When Steve Rogai builds a home, he pays attention to every detail.
Even the view from the toilet.
“I will try to explain this one to you without being crude,” he says as he shows me the underside of a windowsill that’s only visible from where he’s sitting — on the toilet in a luxury home he built in South Tampa’s Sunset Park neighborhood.
“Every painter I have misses that strip,” he explains. “I tell my project managers I will come in here, I won’t use the toilet, but I come in here and sit down.”
Because, he says, this is the view the homeowners will have, and he doesn’t want them to be confronted every day with an unfinished paint job.
It’s the kind of care that clients can (or at least should) expect from a developer building them a multimillion-dollar custom home.
And for Rogai, it’s personal — because he treats each home he builds as if it were going to be his own.
“I get to build my dream home every time on someone else’s wonderful budget,” he says, “and then I get to get paid for it.”
Modern Capital Development Group, which Rogai founded three years ago, is all about building dreams — on spec.
“I start on speculation, find the lots on speculation, spec out a floor plan and begin to build,” he explains. “And if I’ve got a client by drywall or framing [stage], they can pretty much pick everything except the floor plan.”
That’s what happened in the Sunset home. The owners, Cheryl and Harvey Adams, bought it last year when it was in the block stage — a 4,918-square-foot single-story shell on an oversized lot. And they did so without even having attended the “block party” — an open house Rogai threw for 100 guests in the unfinished structure, complete with red carpet, refreshments and virtual reality goggles so that guests could walk around the concrete slab and envision the space with furniture and flooring.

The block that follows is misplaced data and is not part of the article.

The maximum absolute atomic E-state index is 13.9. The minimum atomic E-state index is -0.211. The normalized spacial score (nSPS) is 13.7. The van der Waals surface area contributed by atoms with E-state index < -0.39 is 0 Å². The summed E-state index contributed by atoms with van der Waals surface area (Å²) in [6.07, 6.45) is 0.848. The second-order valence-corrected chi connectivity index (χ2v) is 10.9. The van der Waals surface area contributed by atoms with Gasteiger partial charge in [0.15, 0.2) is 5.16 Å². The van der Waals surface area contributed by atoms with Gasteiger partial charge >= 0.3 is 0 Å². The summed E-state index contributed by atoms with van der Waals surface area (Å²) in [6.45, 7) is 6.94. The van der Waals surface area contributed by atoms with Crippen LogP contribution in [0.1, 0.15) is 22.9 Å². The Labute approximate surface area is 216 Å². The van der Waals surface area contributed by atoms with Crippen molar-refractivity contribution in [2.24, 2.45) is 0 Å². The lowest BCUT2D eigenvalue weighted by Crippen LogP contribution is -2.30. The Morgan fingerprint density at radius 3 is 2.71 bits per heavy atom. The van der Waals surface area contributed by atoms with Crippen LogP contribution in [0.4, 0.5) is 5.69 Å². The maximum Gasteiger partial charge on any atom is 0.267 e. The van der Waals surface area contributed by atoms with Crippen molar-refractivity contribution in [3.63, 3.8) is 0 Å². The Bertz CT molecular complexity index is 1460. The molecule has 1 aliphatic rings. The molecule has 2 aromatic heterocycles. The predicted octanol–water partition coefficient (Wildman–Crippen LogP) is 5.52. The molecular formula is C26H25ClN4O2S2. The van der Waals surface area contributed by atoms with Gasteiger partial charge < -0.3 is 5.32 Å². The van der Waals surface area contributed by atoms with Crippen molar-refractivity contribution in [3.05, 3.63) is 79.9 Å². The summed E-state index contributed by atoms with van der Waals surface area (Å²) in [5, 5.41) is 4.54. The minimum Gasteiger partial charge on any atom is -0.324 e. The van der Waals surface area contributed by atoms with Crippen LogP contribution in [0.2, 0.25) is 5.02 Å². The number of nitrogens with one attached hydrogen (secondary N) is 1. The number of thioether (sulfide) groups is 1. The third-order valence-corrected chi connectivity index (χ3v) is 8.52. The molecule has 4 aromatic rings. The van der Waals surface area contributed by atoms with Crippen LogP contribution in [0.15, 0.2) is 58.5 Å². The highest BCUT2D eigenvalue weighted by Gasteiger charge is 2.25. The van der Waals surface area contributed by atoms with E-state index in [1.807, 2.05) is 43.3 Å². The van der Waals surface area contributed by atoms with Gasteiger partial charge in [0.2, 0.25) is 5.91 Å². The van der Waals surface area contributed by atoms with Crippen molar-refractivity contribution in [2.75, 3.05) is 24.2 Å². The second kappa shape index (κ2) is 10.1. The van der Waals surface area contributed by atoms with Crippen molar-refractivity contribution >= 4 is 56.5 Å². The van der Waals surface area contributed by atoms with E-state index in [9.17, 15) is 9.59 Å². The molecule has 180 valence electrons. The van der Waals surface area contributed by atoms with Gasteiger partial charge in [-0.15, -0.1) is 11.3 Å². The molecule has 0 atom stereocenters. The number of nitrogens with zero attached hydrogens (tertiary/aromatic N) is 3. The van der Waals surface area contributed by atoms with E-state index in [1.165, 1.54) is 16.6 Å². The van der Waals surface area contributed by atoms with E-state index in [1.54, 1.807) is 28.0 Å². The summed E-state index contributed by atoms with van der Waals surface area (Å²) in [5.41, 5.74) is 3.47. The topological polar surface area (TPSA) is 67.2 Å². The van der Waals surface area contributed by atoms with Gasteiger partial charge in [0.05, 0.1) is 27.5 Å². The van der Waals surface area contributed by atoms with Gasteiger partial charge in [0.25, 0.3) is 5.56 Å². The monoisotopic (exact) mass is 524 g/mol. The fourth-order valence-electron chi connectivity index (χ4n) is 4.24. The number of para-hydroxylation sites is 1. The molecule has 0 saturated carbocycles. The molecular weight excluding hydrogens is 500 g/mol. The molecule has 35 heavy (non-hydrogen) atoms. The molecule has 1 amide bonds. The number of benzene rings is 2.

The finished product turned out to be a shining success. Created in collaboration with architect Randall Smith and interior designers Allan Domagas and Effie Griffith, the home is a model of understated elegance.
“Everything flows so beautifully,” says Adams, who was in Canada during much of the six-month construction period and communicated with Rogai via Facetime. “He has impeccable taste, and I trust him. He doesn’t do ugly.”
Before founding ModCap, Rogai, 43, traveled down many career paths, but his skills in marketing and customer service were a constant. He started in retail, got into real estate and mortgage financing, dabbled in reality TV (a show about lottery winners), and forged a partnership with Kevin Harrington, launching products as seen on Shark Tank.
It was a glamorous gig for a while — the company had offices in NYC and Toronto and London, he rang the NASDAQ bell twice and met celebrity spokespeople like George Foreman, 50 Cent and Suze Orman. But the “As Seen On TV” biz was eventually outdone by Amazon because people were taking their viewing (and their buying) online.
When he returned to real estate, his experiences among the affluent drove him in a new direction.
“I became more laser-focused on high-end luxury,” he says.